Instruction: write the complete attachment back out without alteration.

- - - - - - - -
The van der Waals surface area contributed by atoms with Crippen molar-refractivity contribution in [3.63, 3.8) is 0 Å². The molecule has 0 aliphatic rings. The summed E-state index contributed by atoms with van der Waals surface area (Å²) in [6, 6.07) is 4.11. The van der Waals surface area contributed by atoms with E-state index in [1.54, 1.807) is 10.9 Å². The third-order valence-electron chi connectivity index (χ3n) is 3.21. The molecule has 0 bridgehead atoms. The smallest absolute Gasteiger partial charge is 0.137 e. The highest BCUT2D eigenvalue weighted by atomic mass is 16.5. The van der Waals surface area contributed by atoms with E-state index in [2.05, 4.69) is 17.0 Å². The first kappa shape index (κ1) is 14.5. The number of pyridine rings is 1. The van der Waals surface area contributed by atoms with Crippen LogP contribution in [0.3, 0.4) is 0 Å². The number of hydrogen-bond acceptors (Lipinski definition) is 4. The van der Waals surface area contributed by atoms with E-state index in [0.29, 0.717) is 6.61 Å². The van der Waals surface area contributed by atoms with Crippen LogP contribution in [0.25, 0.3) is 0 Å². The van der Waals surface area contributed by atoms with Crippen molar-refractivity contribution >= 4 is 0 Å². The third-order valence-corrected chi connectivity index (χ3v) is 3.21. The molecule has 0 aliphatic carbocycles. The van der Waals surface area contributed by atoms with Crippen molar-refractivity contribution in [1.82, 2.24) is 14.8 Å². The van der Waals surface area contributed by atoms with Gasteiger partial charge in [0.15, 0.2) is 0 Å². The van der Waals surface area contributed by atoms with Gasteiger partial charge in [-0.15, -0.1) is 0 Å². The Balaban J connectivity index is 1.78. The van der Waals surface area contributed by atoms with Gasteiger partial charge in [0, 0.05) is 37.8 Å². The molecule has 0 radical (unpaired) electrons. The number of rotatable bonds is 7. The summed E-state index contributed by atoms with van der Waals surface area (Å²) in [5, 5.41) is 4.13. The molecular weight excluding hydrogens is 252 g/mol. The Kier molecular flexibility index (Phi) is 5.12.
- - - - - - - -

The van der Waals surface area contributed by atoms with Crippen molar-refractivity contribution in [3.63, 3.8) is 0 Å². The molecule has 0 aliphatic rings. The summed E-state index contributed by atoms with van der Waals surface area (Å²) in [6, 6.07) is 4.11. The van der Waals surface area contributed by atoms with E-state index in [1.54, 1.807) is 10.9 Å². The third-order valence-electron chi connectivity index (χ3n) is 3.21. The molecule has 0 bridgehead atoms. The smallest absolute Gasteiger partial charge is 0.137 e. The highest BCUT2D eigenvalue weighted by atomic mass is 16.5. The van der Waals surface area contributed by atoms with E-state index in [2.05, 4.69) is 17.0 Å². The first kappa shape index (κ1) is 14.5. The number of pyridine rings is 1. The van der Waals surface area contributed by atoms with Crippen LogP contribution in [0.3, 0.4) is 0 Å². The number of hydrogen-bond acceptors (Lipinski definition) is 4. The van der Waals surface area contributed by atoms with E-state index in [0.29, 0.717) is 6.61 Å². The van der Waals surface area contributed by atoms with Crippen LogP contribution in [0.25, 0.3) is 0 Å². The van der Waals surface area contributed by atoms with Crippen molar-refractivity contribution >= 4 is 0 Å². The third-order valence-corrected chi connectivity index (χ3v) is 3.21. The molecule has 0 aliphatic carbocycles. The van der Waals surface area contributed by atoms with Crippen molar-refractivity contribution in [1.82, 2.24) is 14.8 Å². The van der Waals surface area contributed by atoms with Gasteiger partial charge in [0.15, 0.2) is 0 Å². The van der Waals surface area contributed by atoms with Gasteiger partial charge in [-0.15, -0.1) is 0 Å². The Balaban J connectivity index is 1.78. The van der Waals surface area contributed by atoms with Gasteiger partial charge in [0, 0.05) is 37.8 Å². The molecule has 0 radical (unpaired) electrons. The number of rotatable bonds is 7. The summed E-state index contributed by atoms with van der Waals surface area (Å²) in [5, 5.41) is 4.13. The molecular weight excluding hydrogens is 252 g/mol. The Kier molecular flexibility index (Phi) is 5.12.